No big surprise here - shiplap is IN STYLE. Everyone seems to be incorporating shiplap style paneling into their re-dos these days. It's pretty clear why; television programs like HGTV's "Fixer Upper" with Joanna & Chip Gaines have broken the internet with their hashtag #shiplap, which currently holds trend at 130,000 branded posts and growing. Shiplap now is like buying a popular car; as soon as you do it you'll notice how much of it is out there. But, it's well warranted.
Amongst other reasons, it’s budget-friendly, relatively easy to apply, and gives the wall an authentic-looking throwback to centuries ago look. If you watch the show, you may recall that when the couple finds shiplap under dry-wall, it’s akin to the feeling of finding hardwood floors under carpet. Hardwood floors, however, present an additional large expense to restore and maintain, where shiplap is a more affordable designer’s rustic paradise.
Prepping your shiplap boards
Once you have bought your shiplap from your favorite home improvement store, you will need to sand down any large knots or imperfections. Remember that the look you are going for with shiplap is "rustic". Imperfections are welcome on shiplap; however, you may want to even out any unsightly rough patches.
Our next best piece of advice is to prime the boards (that is, if they are not already pre-primed) with a quality, stain resistant primer. This will ensure that the knots don’t seep through. From there, you may want to check out Minneapolis Interior Designer, Tiffany Hanken's blog on "How to install shiplap walls".
The boards themselves can come in a variety of flavors but if you want to start from a good position, spend the extra money and get the poplar. It's a better wood and fairly stain resistant, which will make your project move at a much smoother pace.
How to use shiplap in your space
Shiplap is extremely versatile so it can be used in a number of different ways, depending on the needs of your space that you are transforming. You can unify a space by using shiplap on all four walls, as well as across the doors and kitchen cabinets.
You can carry the continuity further by also using shiplap on the ceiling. Or you can use shiplap to accentuate a single architectural feature such as just the ceiling to bring intimacy into the room or potentially one accent wall or structure beam covering.
Shiplap can also be used to create a nice sense of scale. For example, if you have a lofty ceiling, you might use shiplap only half way up on the wall, to create some depth and size.
What color should I paint my shiplap?
One of the most common questions that people have when using shiplap in their interior design home projects is, "what color of white should I use"?
Colors change throughout the day and differ drastically depending on lighting conditions and other undertones in your room. Ultimately you want to test a small area of your home to ensure the final dried product is what you expect to see on your walls. But there has plenty of recommendations out there already on the best white paints for your shiplap projects. Let's take a look at them.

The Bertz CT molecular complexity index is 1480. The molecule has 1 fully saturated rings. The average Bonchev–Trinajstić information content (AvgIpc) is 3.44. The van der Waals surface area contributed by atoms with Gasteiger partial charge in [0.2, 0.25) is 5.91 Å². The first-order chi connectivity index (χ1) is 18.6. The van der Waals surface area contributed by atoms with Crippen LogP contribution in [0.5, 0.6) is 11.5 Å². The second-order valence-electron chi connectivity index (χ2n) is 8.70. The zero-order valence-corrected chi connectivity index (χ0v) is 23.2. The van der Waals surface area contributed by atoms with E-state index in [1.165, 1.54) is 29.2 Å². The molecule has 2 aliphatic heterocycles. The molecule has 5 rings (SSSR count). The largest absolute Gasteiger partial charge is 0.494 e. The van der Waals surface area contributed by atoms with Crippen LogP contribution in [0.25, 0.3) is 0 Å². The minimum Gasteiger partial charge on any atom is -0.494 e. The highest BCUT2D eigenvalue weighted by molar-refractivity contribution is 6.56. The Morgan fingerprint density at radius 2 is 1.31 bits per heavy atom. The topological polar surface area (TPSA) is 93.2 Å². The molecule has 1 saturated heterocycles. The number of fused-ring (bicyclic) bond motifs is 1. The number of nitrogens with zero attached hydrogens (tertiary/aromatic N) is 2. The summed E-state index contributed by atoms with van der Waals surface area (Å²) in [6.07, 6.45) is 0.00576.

Alabaster, Sherwin Williams
Alabaster from Sherwin Williams is a beautifully warm white paint which gives that rustic feel right out of the can. This is our absolute favorite.
Joanna Gaines (from Fixer Upper) used Alabaster on the shiplap in her farmhouse. Brittany Hayes, of the awesome blog Addison’s Wonderland also chose Alabaster for all the trim in her new historic remodel and the shiplap in her daughter’s room. (Be prepared to spend the next hour feasting on all the gorgeous details and pics of her new home!)
Extra White, Sherwin Williams
Extra White by Sherwin Williams is a bright white with just a tad bit blueish undertone. You can use this color in a space with lots of natural light to counteract the warmth of the sun if you want a true white. Designer Christyn Dunning from The Guest House Studio used it in a beautiful hallway above.
White Dove, Benjamin Moore
White Dove by Benjamin Moore is a favorite among interior designers. Veteran farmhouse blogger, Liz Marie used White Dove throughout her previous home too so your pro tip is: when in doubt - go White Dove.
China White, Benjamin Moore
If you’re looking for a white paint color that leans more towards cool tones and gray, a great one to try would be China White by Benjamin Moore.
Simply White, Benjamin Moore
Lastly, on the list is Simply White by Benjamin Moore. This is a clean and crisp white with no noticeable undertones. It looks absolutely fabulous on shiplap, kitchen cabinets, trim, and doors. This one leans a bit more modern, as shown below in this gorgeous mudroom by husband and wife team, Syd and Shea McGee from Studio McGee.
That's it. We hope this helps you think through your shiplap project, armed with a little bit more information and resource. Again, if you're seeking an Interior Designer in Minneapolis, reach out to Tiffany Hanken of Tiffany Hanken Design. And if you'd like a quote on painting your shiplap project or other areas of your home inside or out - just contact us.